Salinisation of Land and Water Resources: Human Causes, Extent, Management and Case Studies

Front Cover
CAB International, 1995 - Nature - 526 pages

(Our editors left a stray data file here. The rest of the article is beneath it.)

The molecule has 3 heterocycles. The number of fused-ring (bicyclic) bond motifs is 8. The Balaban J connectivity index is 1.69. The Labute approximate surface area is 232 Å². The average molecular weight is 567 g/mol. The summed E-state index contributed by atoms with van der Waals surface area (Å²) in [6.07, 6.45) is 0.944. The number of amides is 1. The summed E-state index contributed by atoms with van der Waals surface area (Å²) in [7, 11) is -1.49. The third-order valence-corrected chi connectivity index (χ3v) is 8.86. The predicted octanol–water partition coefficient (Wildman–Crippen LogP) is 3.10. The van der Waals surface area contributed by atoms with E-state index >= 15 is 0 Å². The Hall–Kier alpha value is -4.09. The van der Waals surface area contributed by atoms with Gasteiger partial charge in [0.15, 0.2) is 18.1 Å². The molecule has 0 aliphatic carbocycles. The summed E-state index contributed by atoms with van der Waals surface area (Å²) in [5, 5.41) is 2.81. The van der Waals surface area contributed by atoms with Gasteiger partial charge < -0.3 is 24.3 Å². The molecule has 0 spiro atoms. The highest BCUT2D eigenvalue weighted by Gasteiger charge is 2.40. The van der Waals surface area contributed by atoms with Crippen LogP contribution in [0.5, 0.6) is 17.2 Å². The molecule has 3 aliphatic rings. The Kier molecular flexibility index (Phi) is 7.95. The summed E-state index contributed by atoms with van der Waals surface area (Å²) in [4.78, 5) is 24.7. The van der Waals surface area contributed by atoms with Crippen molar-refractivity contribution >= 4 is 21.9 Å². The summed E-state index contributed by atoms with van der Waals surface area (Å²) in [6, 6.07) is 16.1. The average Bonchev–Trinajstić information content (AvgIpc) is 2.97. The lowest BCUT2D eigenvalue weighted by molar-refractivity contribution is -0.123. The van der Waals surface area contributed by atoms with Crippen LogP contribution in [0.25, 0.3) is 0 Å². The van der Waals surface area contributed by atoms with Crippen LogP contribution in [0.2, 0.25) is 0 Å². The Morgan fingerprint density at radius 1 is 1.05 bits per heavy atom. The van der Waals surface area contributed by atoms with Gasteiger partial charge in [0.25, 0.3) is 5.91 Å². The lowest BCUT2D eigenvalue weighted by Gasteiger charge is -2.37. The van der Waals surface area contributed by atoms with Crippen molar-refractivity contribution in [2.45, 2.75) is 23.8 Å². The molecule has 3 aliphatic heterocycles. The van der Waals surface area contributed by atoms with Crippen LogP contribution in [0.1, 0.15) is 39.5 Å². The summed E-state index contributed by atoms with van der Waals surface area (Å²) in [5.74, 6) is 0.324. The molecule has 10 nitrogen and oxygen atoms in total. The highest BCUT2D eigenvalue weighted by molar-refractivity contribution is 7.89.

Human-induced salinisation is a major threat to the world's land and water resources. Inadequate development of irrigation projects, inefficient irrigation, lack of proper drainage, and environmental mismanagement such as the clearing of native vegetation, are responsible for the loss of millions of hectares of agricultural and grazing land, as well as the misuse of scarce water resources. The first part of this book analyses the problem in the context of the world's population, its climate and its land and water resources. It reviews irrigation methods and crop water requirements, the processes of salinisation, and its management. The second part describes irrigated land, dryland and water-resource salinity problems in 11 countries, which contain approximately 70 per cent of the world's irrigated land. In each case study, background data, environmental conditions and past management practices are given to provide an understanding of why salinity occurs in particular places, and of the management methods employed against it.

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